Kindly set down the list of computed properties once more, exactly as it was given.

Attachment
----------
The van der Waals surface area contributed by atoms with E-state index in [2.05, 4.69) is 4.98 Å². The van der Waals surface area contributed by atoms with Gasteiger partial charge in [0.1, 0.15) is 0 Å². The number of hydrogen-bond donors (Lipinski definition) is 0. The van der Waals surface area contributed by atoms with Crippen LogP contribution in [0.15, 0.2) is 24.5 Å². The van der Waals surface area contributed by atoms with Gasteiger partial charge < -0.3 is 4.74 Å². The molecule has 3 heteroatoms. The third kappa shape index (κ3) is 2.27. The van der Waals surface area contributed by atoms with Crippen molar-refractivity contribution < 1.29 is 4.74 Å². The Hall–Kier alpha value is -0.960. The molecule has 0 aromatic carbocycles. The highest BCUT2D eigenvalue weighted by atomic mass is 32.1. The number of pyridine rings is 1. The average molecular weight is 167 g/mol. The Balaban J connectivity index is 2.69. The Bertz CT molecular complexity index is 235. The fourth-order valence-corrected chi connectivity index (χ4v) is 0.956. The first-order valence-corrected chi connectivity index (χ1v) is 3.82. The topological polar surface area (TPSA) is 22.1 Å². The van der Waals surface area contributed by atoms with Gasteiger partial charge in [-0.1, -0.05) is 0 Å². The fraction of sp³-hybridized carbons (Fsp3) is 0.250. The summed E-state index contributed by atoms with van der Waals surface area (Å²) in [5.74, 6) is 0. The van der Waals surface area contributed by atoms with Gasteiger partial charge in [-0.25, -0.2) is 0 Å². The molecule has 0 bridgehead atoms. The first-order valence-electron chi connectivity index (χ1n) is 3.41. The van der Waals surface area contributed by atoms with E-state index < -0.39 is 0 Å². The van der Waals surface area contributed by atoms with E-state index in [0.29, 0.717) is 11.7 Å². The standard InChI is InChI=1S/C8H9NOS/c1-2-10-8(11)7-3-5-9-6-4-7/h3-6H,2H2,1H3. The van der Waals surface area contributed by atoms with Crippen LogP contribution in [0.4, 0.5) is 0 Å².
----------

The van der Waals surface area contributed by atoms with E-state index in [2.05, 4.69) is 4.98 Å². The van der Waals surface area contributed by atoms with Gasteiger partial charge in [0.1, 0.15) is 0 Å². The number of hydrogen-bond donors (Lipinski definition) is 0. The van der Waals surface area contributed by atoms with Crippen LogP contribution in [0.15, 0.2) is 24.5 Å². The van der Waals surface area contributed by atoms with Gasteiger partial charge < -0.3 is 4.74 Å². The molecule has 3 heteroatoms. The third kappa shape index (κ3) is 2.27. The van der Waals surface area contributed by atoms with Crippen molar-refractivity contribution < 1.29 is 4.74 Å². The Hall–Kier alpha value is -0.960. The molecule has 0 aromatic carbocycles. The highest BCUT2D eigenvalue weighted by atomic mass is 32.1. The number of pyridine rings is 1. The average molecular weight is 167 g/mol. The Balaban J connectivity index is 2.69. The Bertz CT molecular complexity index is 235. The fourth-order valence-corrected chi connectivity index (χ4v) is 0.956. The first-order valence-corrected chi connectivity index (χ1v) is 3.82. The topological polar surface area (TPSA) is 22.1 Å². The van der Waals surface area contributed by atoms with Gasteiger partial charge in [-0.1, -0.05) is 0 Å². The fraction of sp³-hybridized carbons (Fsp3) is 0.250. The summed E-state index contributed by atoms with van der Waals surface area (Å²) in [5.74, 6) is 0. The van der Waals surface area contributed by atoms with Gasteiger partial charge in [-0.25, -0.2) is 0 Å². The molecule has 0 bridgehead atoms. The first-order valence-electron chi connectivity index (χ1n) is 3.41. The van der Waals surface area contributed by atoms with E-state index < -0.39 is 0 Å². The van der Waals surface area contributed by atoms with E-state index in [0.29, 0.717) is 11.7 Å². The standard InChI is InChI=1S/C8H9NOS/c1-2-10-8(11)7-3-5-9-6-4-7/h3-6H,2H2,1H3. The van der Waals surface area contributed by atoms with Crippen LogP contribution in [0.4, 0.5) is 0 Å².